Dudi Sela continued his dominance at the Odlum Brown VanOpen on Sunday, winning the Hollyburn-hosted tennis event for the fourth time in 11 years.
The Israeli pro, ranked No. 100 in the world, knocked off Australia’s John-Patrick Smith 6-4, 7-5 to add another trophy to his collection that already includes fancy VanOpen glass rackets labeled 2005, 2008 and 2010. The win made Sela the fifth player ever to win four-plus titles at a single ATP Challenger event, and with 24 tournament victories he’s now in sole possession of second place on the all-time Challenger titles list, breaking a tie with Japanese veteran Go Soeda.
Tournament director Ryan Clark joked following Sunday’s victory that Hollyburn’s centre court should be renamed Sela Court. So how can the seemingly unstoppable player be prevented from winning again here? Sela has some ideas.
“I think you should not let me in here anymore,” he told the crowd after the match, drawing a big laugh. “You need a different champion next time.”
This year Smith was hoping to be that different champion and he put up a good fight in the second set as Sela started to unravel following a close call that didn’t go his way.
Already up a break, Sela believed he had won a point to give him a 4-2 lead, dropping his racket to celebrate. The ball, however, was called in and the game continued with Smith eventually earning a break to tie up the set while Sela stormed about the court, still upset about the call.
The two players then exchanged some brilliant points through the next four games — Smith bashing away with his big lefty serve and Sela countering with incredible backhand returns — before Sela earned a break to go up 6-5 and serve for the match. After the match Sela talked about the call that got him fired up and his reaction to it.
“It was tough because it was 6-4, 3-2 advantage to finish the game and suddenly a bad call — you start thinking too much about the umpire and everything is changing, the momentum, he hits a good shot. I tried to keep positive and play my tennis, tried to play what worked before, stick to my strategy…. I think at five-all I played a really good game, I returned and I broke him and I finished pretty good. I think it was my best match of the week.”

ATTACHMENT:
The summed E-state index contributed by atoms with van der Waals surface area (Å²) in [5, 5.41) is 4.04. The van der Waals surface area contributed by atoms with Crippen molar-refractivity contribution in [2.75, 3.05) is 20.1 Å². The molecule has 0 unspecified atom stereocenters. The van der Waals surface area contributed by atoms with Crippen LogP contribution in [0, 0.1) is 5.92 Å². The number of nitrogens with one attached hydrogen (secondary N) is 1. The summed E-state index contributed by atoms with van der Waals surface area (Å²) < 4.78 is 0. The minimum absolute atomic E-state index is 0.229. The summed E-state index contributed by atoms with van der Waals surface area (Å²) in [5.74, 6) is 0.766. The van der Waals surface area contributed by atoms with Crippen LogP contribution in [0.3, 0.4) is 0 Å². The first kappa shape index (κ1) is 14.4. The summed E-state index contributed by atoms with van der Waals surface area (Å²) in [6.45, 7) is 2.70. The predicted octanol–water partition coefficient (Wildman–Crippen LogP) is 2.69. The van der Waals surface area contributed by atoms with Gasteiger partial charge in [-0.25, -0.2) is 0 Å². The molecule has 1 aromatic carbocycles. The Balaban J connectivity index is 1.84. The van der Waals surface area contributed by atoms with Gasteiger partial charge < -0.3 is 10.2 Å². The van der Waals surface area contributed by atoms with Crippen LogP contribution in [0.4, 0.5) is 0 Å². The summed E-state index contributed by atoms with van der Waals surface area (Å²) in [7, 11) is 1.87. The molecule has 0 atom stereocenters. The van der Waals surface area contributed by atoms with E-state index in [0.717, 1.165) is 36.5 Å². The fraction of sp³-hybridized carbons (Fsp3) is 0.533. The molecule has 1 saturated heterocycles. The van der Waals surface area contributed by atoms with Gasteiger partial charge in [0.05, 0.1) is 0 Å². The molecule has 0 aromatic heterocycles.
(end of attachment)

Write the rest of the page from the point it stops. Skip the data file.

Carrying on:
In the end Sela found himself standing in the middle of the court holding a trophy and talking to the crowd, just as he first did in 2005. Things have changed a lot since then.
“I remember 11 years ago when I was here I was very nervous,” he said. “Now I feel at home.”
Things have also changed off the court as well, with Sela now the father of an 18-month-old son and his wife expecting another child in October.
“She was watching the match on the Internet today, maybe with the kid,” he said, adding that his boy has already shown an interest in the sport. “He’s walking with a racket and a ball screaming “Boom! Tennis! Boom!”
And there’s bad news for next year’s field — with VanOpen organizers showing no interest in following his suggestion to ban him from the tournament for winning too much, Sela said he hopes to be back and he won’t be taking pity on any opponents.
“Next time, I want to win again,” he said with a laugh.
The women’s draw also saw a repeat champion as Great Britain’s Johanna Konta scored an impressive 6-2, 6-4 win of Kirsten Flipkens of Belgium to earn her second VanOpen singles title, pairing this trophy with one she claimed in 2013. Like Sela, Konta can also make a few claims to owning centre court as she also won this year’s doubles title, teaming up with Maria Sanchez of the United States to knock off Romania’s Raluca Olaru and Anna Tatishvili of the United States in the women’s doubles final Saturday afternoon.
Konta certainly looked at home on the Hollyburn court, although she laughed when a reporter informed her after Sunday’s final that the club was located in a West Vancouver neighbourhood known as the British Properties.
“I didn’t know that. I had great support here. It helps that I’ve been here before and they’ve seen me around…. If you’re comfortable in your surroundings and in a good frame of mind then obviously you’re going to give yourself the best chance to play at your best.”
Konta said she’s not only never won any other tournament twice but she’s never even made it back to a tournament to defend a title before.
“This is a very new experience for me,” she said. “Obviously I’m overjoyed with how it turned out this week, but even if I hadn’t have won today or even made it this far I’m still very happy with the state of mind that I’m in and really looking forward to the next chance I get to step out there and compete.”
The 24-year-old — who has Hungarian parents, was born and raised in Australia but now competes for Great Britain after living there for several years — was bumped up to No. 96 in the world rankings after the win. She’s competing in qualifying for the U.S. Open this week.
Sunday’s other final saw another player hit repeat as Treat Huey of the Philippines won his third VanOpen men’s doubles title, all of them coming with different partners. This time it was Frederik Nielsen of Denmark who helped Huey claim the title with a 7-6(4), 6-7(3), 10-5 win over Yuki Bhambri of India and Michael Venus of New Zealand.